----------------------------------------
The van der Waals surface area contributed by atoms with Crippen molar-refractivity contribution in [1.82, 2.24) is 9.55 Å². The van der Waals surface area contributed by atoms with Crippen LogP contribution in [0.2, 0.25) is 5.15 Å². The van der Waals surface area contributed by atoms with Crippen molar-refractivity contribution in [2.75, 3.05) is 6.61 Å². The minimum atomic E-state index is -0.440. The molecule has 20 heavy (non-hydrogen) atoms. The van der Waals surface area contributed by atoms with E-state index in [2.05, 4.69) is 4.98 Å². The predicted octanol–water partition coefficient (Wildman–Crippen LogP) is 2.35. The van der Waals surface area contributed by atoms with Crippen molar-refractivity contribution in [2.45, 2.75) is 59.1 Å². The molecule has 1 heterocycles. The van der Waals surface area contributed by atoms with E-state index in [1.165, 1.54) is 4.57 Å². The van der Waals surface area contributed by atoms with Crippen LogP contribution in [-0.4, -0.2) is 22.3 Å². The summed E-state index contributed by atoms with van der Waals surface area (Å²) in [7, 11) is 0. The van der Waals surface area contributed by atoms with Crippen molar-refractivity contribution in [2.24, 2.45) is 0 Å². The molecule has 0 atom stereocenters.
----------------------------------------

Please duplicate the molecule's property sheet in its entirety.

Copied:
The van der Waals surface area contributed by atoms with Crippen molar-refractivity contribution in [1.82, 2.24) is 9.55 Å². The van der Waals surface area contributed by atoms with Crippen LogP contribution in [0.2, 0.25) is 5.15 Å². The van der Waals surface area contributed by atoms with Crippen molar-refractivity contribution in [2.75, 3.05) is 6.61 Å². The minimum atomic E-state index is -0.440. The molecule has 20 heavy (non-hydrogen) atoms. The van der Waals surface area contributed by atoms with E-state index in [2.05, 4.69) is 4.98 Å². The predicted octanol–water partition coefficient (Wildman–Crippen LogP) is 2.35. The van der Waals surface area contributed by atoms with Crippen molar-refractivity contribution in [2.45, 2.75) is 59.1 Å². The molecule has 1 heterocycles. The van der Waals surface area contributed by atoms with E-state index in [1.165, 1.54) is 4.57 Å². The van der Waals surface area contributed by atoms with Crippen LogP contribution in [-0.4, -0.2) is 22.3 Å². The summed E-state index contributed by atoms with van der Waals surface area (Å²) in [7, 11) is 0. The van der Waals surface area contributed by atoms with Crippen molar-refractivity contribution in [2.24, 2.45) is 0 Å². The molecule has 0 atom stereocenters.